Monday, August 25, 2014

The Lady Travels guest post: Mole Antonelliana

We want to start the week before our event with this celebrative post about Turin's symbol Mole Antonelliana by the British blogger The Lady TravelsThe Lady Travels is an online memoir of travels by a lady (of sorts) from London, who prefers to travel alone (her partner is a very understanding and patient chap) and documents only the more humorous and bizarre aspects of her travel experiences. TLT, as she signs off as, describes herself as 'a lady of habit, a bit of a snob, amateur photographer, struggling blogger, wannabe wit and more a lover of travel rather than an authority on it'. From all her travels to date it is Italy that has enchanted her the most, and from all the cities in the country she has visited it is Turin she has fallen head over heals for, in particular for one special, symbolic building...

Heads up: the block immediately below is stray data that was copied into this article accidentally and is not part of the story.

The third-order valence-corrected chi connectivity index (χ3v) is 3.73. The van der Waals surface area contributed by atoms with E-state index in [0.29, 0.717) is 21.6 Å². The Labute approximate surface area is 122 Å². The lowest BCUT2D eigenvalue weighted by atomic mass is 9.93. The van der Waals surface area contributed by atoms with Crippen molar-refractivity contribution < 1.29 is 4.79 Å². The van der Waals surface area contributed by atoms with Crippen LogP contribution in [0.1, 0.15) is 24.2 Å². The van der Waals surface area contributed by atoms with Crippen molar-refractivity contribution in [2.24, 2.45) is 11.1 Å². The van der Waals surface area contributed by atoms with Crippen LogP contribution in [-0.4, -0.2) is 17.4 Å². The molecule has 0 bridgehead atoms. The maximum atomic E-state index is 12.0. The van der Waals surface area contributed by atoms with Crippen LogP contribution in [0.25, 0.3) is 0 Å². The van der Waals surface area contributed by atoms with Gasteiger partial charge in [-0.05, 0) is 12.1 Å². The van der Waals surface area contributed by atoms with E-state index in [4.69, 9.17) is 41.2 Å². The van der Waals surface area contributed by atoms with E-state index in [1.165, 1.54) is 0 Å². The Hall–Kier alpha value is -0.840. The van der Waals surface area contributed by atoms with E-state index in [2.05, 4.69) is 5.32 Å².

To date, I have not seen any bears travelling on Turin's metro
Having had the privilege to travel all around Italy over the past decade, it is Turin that I find to be the quintessential Italian city. It has everything a tourist would look for in an Italian city; it's as historic and cultured as Rome, more romantic than Florence, more timeless in style than Milan and certainly a lot cleaner than Naples. It is the friendliest Italian region I have been to and has local cuisine to die for (I once had the most delicious Peidmont dish of Torino noodles, home grown leeks, Bra veal and locally sourced bacon in a lovely little eatery near Porta Susa. Thoroughly recommend!). 


Another Turin metro sign addressing the problem of local
bears sitting in the children's seats